There are many different types of cancer, but they all have one thing in common: errors in the signals that control normal cell behavior can cause uncontrolled cell growth and cell division, leading to a tumor. An enzyme called SHP2 plays a key role in this regard. SHP2 is a signaling molecule that in its activated state stimulates cell proliferation.
In a normal healthy body, the rates of cell proliferation and cell death are balanced and tumors do not develop. However, if SHP2 becomes too active, the number of cells being created outweighs the number that die, which can lead to the formation of dangerous tumors. Enhanced SHP2 activity resulting from genetic mutations has been shown to play a central role in a number of types of leukaemia.
'It would be of immense value if we could effectively inhibit the SHP2 protein. But if you want to inhibit something, you first have to find out how it is activated,' says Jochen Hub, explaining the issue at the core of this long-standing scientific puzzle. Hub, Professor of Theoretical Physics at Saarland University, specializes in molecular dynamics simulations and his group develops computer models of biological processes. Hub and his research colleague Dr. Massimiliano Anselmi, who is the lead author of the research paper, have been able to simulate the SHP2 activation mechanism.
The two researchers made a surprising discovery: 'Over the last twenty years, there has been a consensus amongst experts that SHP2 is activated when a closed binding pocket on the SHP2 protein opens when a peptide docks onto this binding site.' A simple comparison would be opening a closed door (the 'binding pocket' or 'binding cleft' as it is also known) with a key (the peptide). However, no one has managed to produce clear experimental evidence that confirms this theoretical conjecture.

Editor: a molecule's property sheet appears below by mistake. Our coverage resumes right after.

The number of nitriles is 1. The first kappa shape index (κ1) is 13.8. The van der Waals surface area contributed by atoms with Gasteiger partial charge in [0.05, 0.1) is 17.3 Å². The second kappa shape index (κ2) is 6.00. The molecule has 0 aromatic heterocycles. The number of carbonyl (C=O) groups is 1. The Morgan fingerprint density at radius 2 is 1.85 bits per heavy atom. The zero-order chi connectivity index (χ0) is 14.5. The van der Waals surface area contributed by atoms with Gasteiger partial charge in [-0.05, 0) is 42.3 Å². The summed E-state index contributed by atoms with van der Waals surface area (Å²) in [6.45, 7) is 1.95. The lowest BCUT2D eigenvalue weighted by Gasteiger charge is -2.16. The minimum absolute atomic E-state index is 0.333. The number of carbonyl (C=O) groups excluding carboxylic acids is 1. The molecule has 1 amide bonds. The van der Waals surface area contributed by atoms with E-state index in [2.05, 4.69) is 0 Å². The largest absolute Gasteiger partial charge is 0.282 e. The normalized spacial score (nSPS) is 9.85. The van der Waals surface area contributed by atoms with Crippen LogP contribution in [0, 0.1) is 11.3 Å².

'We've now been able to show that the model simply isn't right', explains Jochen Hub. 'It turns out that the binding pocket is not actually closed, and so cannot be opened by the peptide.' The sophisticated simulations carried out by the Saarbrücken research team show that it is in fact other structures in the SHP2 molecule that open in the presence of the peptide. These flexible structures, known as beta sheets, play the role that scientists had for so long erroneously attributed to the binding pocket. When the peptide 'key' is 'inserted', the beta sheets open, changing the shape of the SHP2 molecule and thus causing it to become activated.
'This finding is of considerable significance. Because we now know that the binding pocket is not the crucial site for SHP2 activation, it may be possible to develop much more targeted agents that can prevent the activation of SHP2,' says Jochen Hub when describing the consequences of decoding the activation mechanism. As a result of this research work, Hub and particularly Massimiliano Anselmi have now opened the door for novel therapeutic approaches to treating certain forms of cancer. The Saarbrücken simulation specialists are hoping to collaborate with experimental teams to corroborate their findings.
Posted in: Cell Biology
Tags: Cancer, Cell, Cell Death, Cell Division, Cell Proliferation, Enzyme, Genetic, Molecule, Proliferation, Protein, Research
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